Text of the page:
|Location||North Korea / China|
|Basin countries||North Korea, China|
|Surface area||9.82 km2 (3.79 sq mi)|
|Average depth||213 m (699 ft)|
|Max. depth||384 m (1,260 ft)|
|Surface elevation||2,189.1 m (7,182 ft)|
Heaven Lake (천지 (Ch'ŏnji or Cheonji) in Korean; 天池 (Tiānchí) in Chinese) is a crater lake on the border between China and North Korea. It lies within a caldera atop the volcanic Baekdu Mountain, a part of the Baekdudaegan mountain range and the Changbai mountain range. It is located partly in Ryanggang Province, North Korea, at , and partly in Jilin Province, northeastern China.
Geology and limnology
The lake has a surface elevation of 2,189.1 m (7,182 ft). The lake covers an area of 9.82 km² (3.79 sq mi) with a south-north length of 4.85 km (3.01 mi) and east-west length of 3.35 kilometres (2.08 mi). The average depth of the lake is 213 m (699 ft) and maximum depth of 384 m (1,260 ft). From mid-October to mid-June, it is typically covered with ice.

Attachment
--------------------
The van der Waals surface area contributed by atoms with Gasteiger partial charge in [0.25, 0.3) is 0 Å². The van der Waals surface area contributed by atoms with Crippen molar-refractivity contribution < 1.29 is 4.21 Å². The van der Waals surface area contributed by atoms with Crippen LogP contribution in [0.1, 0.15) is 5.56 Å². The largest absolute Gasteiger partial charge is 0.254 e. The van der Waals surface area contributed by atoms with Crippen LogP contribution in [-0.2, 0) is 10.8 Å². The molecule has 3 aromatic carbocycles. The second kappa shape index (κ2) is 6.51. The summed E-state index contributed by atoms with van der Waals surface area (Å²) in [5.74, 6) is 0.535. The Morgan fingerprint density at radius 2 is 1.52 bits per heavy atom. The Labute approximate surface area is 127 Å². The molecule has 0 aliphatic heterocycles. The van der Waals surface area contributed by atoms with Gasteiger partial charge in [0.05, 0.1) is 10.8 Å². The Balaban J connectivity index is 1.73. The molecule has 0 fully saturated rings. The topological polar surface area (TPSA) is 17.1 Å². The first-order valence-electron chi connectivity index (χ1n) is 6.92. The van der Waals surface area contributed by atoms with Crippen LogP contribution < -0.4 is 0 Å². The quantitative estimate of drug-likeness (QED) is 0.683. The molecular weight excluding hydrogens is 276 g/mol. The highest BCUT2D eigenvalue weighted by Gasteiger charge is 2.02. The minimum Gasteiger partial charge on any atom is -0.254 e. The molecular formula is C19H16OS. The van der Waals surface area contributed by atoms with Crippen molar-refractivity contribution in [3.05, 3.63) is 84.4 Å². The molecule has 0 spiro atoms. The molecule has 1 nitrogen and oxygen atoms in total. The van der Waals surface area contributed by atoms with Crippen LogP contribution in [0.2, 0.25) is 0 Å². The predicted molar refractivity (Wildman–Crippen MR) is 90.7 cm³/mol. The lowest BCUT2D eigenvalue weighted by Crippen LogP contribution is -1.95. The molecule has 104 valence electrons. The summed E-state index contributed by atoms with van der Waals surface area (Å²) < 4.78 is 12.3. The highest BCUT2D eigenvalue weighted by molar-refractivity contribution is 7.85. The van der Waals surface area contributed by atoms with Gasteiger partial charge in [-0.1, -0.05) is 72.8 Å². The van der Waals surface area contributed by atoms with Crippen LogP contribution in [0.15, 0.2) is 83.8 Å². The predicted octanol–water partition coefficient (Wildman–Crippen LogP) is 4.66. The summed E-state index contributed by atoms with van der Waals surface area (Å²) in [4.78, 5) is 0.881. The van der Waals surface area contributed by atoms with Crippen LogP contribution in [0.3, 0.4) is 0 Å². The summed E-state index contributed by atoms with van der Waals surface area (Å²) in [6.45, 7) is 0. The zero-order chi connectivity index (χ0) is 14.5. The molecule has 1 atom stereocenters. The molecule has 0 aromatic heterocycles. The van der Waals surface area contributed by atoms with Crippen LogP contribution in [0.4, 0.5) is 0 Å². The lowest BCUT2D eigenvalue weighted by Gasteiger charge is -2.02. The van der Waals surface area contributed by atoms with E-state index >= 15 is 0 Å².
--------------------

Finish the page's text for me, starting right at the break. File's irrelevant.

Names and legends
In ancient Chinese literature, Tianchi also refers to Nanming (南冥 sometimes translated as "southern sea").
In North Korean legend, Kim Jong-il is claimed to have been born near the lake on the mountain. Upon his death, the Korean Central News Agency claimed that the ice on the lake cracked "so loud, it seemed to shake the Heavens and the Earth."
Lake Tianchi Monster
Heaven lake is also alleged to be home to the Lake Tianchi Monster.
On September 6, 2007, Zhuo Yongsheng (director of a TV station's news center run by the administration office of the nature reserve at Mount Changbaishan, Jilin), shot a 20-minute video of 6 seal-like, finned "Lake Tianchi Monsters", near the border with the Democratic People's Republic of Korea (DPRK). He sent pictures of the Loch Ness Monster-type creatures to Xinhua's Jilin provincial bureau. One of them showed the creatures swimming in 3 pairs, in parallel. Another showed them together, leaving ripples on the volcanic lake.
|Wikimedia Commons has media related to Tianchi Lake.|
- Horn, Susanne; Schmincke, Hans-Ulrich (2000). "Volatile emission during the eruption of Baitoushan Volcano (China/North Korea) ca. 969 AD". Bulletin of Volcanology 61 (8): 537–555. doi:10.1007/s004450050004.
- Kim Jong-il death: 'Nature mourns' N Korea leader
- "Chinese monster rivals Nessie". BBC News Newsround. 2003-07-31.
- English.people.com, 'Tianchi monster' caught on film